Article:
The Department of Justice sought more information Wednesday about New York Gov. Andrew Cuomo’s coronavirus nursing home order after his administration has repeatedly failed to produce an accurate number of nursing home deaths.

The Democrat governor’s order has been widely considered to be disastrous because it placed COVID-19 patients with the elderly and people with disabilities, those most vulnerable and likely to die from the virus. Cuomo later reversed the order, but he continually has refused to take responsibility for it.

New York has the highest coronavirus death count and the second highest death rate in the U.S. According to NBC News, as of Tuesday afternoon, New York had 34,341 reported deaths.

On Wednesday, the Department of Justice asked the state for data about the 600-plus nursing homes in the state as well as detailed information about hospital deaths related to COVID-19, WGRZ News 2 reports.

Officially, New York reported 6,722 deaths at nursing homes due to the coronavirus this year. However, the state tally only includes people who died at the facility; nursing home residents who were transferred to hospitals and died there are not included in the total.

The request this week is an expansion of an earlier investigation launched in August that sought data related to Cuomo’s nursing home order, according to the report. The department also requested more information from New Jersey Gov. Phil Murphy this week related to a similar nursing home order that he issued in his state, the report states.

Times Union columnist Chris Churchill, the Associated Press and others believe the 6,700-plus reported nursing home deaths are a “significant undercount.”

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“The state is hiding the truth in other words – perhaps to make a controversial March 25 order requiring that nursing homes accept COVID-19 patients appear less catastrophic than it really was,” Churchill wrote in reaction to the new Department of Justice request.

Churchill said Cuomo keeps criticizing the investigation as a political, partisan attack, but it is not true. News outlets with right and left political leanings have been questioning the governor, as have Democrat and Republican lawmakers.

“Journalists and state lawmakers from both parties have repeatedly asked for the full count, only to be stonewalled by Cuomo and the Department of Health,” he wrote. “There’s no logical reason for the secrecy, other than protecting the governor’s reputation.”

Earlier this week, ProPublica, a left-leaning investigative news publication, criticized the Democrat governor for releasing a book praising himself for his handling of the virus – despite his repeated failure to be transparent about the nursing home deaths.

“Cuomo’s new book on leadership, published as the pandemic continues to ravage America, touts his willingness to speak hard truths about the pandemic,” it wrote. “Why then has he still not said how many nursing home residents perished on his watch?”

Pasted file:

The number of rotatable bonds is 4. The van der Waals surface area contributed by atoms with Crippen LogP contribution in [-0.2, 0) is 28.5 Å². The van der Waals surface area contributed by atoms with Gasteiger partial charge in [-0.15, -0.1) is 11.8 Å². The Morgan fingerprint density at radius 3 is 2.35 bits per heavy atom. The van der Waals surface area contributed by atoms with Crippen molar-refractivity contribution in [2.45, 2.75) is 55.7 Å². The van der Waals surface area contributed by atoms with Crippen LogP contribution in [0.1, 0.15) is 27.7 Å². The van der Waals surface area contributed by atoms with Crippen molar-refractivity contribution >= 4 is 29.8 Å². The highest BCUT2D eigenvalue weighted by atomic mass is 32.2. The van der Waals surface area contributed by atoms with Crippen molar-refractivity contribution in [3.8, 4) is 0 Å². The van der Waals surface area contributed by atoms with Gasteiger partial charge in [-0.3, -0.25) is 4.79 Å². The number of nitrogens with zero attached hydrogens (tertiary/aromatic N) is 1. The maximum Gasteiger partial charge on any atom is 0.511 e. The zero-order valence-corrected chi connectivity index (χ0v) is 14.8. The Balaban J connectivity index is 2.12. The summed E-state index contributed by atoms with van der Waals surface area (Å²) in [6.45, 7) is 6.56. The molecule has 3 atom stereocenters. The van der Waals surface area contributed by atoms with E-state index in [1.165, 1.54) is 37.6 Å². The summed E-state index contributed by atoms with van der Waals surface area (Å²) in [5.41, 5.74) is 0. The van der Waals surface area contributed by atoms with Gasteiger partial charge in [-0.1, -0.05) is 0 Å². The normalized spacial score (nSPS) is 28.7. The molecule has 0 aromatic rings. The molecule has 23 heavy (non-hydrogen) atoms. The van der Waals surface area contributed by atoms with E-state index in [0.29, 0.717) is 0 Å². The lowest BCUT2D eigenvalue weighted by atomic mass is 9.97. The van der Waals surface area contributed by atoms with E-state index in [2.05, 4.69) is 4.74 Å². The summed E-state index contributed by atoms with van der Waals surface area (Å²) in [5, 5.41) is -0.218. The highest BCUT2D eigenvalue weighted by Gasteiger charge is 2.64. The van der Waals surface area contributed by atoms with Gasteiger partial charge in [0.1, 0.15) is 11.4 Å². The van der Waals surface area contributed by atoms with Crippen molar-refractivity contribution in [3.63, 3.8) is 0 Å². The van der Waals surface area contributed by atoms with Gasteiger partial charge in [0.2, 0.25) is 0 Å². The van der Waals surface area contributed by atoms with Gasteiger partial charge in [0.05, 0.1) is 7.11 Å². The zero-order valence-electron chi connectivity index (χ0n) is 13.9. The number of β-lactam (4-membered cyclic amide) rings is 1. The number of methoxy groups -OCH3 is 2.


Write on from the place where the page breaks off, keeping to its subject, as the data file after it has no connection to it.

Many New Yorkers also are demanding answers. The Empire Center for Public Policy recently filed a lawsuit demanding that the state release its data on nursing home deaths.

Janice Dean, a senior meteorologist at Fox News, has been a leading critic of Cuomo after both her in-laws died from the coronavirus in March in assisted living and nursing home facilities in New York.

“Here’s one hard truth Cuomo has still yet to tell: how many nursing home residents have died of COVID-19. 9 months into the pandemic, and three months after his health commissioner testified that he was hard at work counting NH deaths, Cuomo has not announced the grim total,” Dean wrote on Twitter Monday.

She believes Cuomo’s order led to her in-laws’ and other loved ones’ deaths. And she has been calling for an investigation, The Federalist reported last week.

But Cuomo is not alone. Four other Democrat governors also ordered nursing homes to take coronavirus patients: New Jersey, California, Pennsylvania and Michigan. These five states have some of the highest nursing home death numbers, according to data from the Centers for Medicare & Medicaid Services.

In early June, AARP reported more than 43,000 nursing home residents and staff died from the virus, representing more than one third of all known deaths in the U.S. at the time.

“While dire, this figure is an undercount, experts warn, because not all states are publicly reporting data yet,” according to AARP. “In many states, more than half of coronavirus deaths are connected to long-term care facilities.”

Like so many others, Dean said she wants to know why the governor put vulnerable nursing home patients at risk, why he did not use the other makeshift hospitals for COVID-19 patients instead and why the state still has not released the total number of nursing-home deaths linked to the virus.

“This is not political. It’s about accountability @NYGovCuomo,” she wrote on Twitter. “We won’t stop.”

Earlier this week, the watchdog group OpenTheBooks.com released evidence that Cuomo received campaign donations from hospital groups that lobbied him to enact the nursing home policy, according to the New York Post.

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